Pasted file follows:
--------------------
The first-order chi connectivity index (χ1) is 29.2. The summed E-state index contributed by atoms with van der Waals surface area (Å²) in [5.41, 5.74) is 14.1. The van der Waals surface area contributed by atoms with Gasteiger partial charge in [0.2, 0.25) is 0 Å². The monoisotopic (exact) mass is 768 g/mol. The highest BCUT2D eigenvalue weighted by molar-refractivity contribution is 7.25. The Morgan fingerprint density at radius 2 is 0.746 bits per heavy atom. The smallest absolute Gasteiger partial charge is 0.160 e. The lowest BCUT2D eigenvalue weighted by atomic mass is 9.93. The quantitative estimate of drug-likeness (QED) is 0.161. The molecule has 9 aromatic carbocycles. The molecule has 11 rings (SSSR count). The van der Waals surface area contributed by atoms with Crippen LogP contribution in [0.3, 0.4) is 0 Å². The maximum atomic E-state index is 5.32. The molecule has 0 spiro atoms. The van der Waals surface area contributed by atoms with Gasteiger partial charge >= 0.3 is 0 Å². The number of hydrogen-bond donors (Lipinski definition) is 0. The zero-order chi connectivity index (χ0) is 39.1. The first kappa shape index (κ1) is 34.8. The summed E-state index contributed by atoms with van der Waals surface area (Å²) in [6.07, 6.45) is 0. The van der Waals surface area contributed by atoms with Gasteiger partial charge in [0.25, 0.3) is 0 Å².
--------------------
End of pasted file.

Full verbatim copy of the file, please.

The first-order chi connectivity index (χ1) is 29.2. The summed E-state index contributed by atoms with van der Waals surface area (Å²) in [5.41, 5.74) is 14.1. The van der Waals surface area contributed by atoms with Gasteiger partial charge in [0.2, 0.25) is 0 Å². The monoisotopic (exact) mass is 768 g/mol. The highest BCUT2D eigenvalue weighted by molar-refractivity contribution is 7.25. The Morgan fingerprint density at radius 2 is 0.746 bits per heavy atom. The smallest absolute Gasteiger partial charge is 0.160 e. The lowest BCUT2D eigenvalue weighted by atomic mass is 9.93. The quantitative estimate of drug-likeness (QED) is 0.161. The molecule has 9 aromatic carbocycles. The molecule has 11 rings (SSSR count). The van der Waals surface area contributed by atoms with Crippen LogP contribution in [0.3, 0.4) is 0 Å². The maximum atomic E-state index is 5.32. The molecule has 0 spiro atoms. The van der Waals surface area contributed by atoms with Gasteiger partial charge >= 0.3 is 0 Å². The number of hydrogen-bond donors (Lipinski definition) is 0. The zero-order chi connectivity index (χ0) is 39.1. The first kappa shape index (κ1) is 34.8. The summed E-state index contributed by atoms with van der Waals surface area (Å²) in [6.07, 6.45) is 0. The van der Waals surface area contributed by atoms with Gasteiger partial charge in [0.25, 0.3) is 0 Å².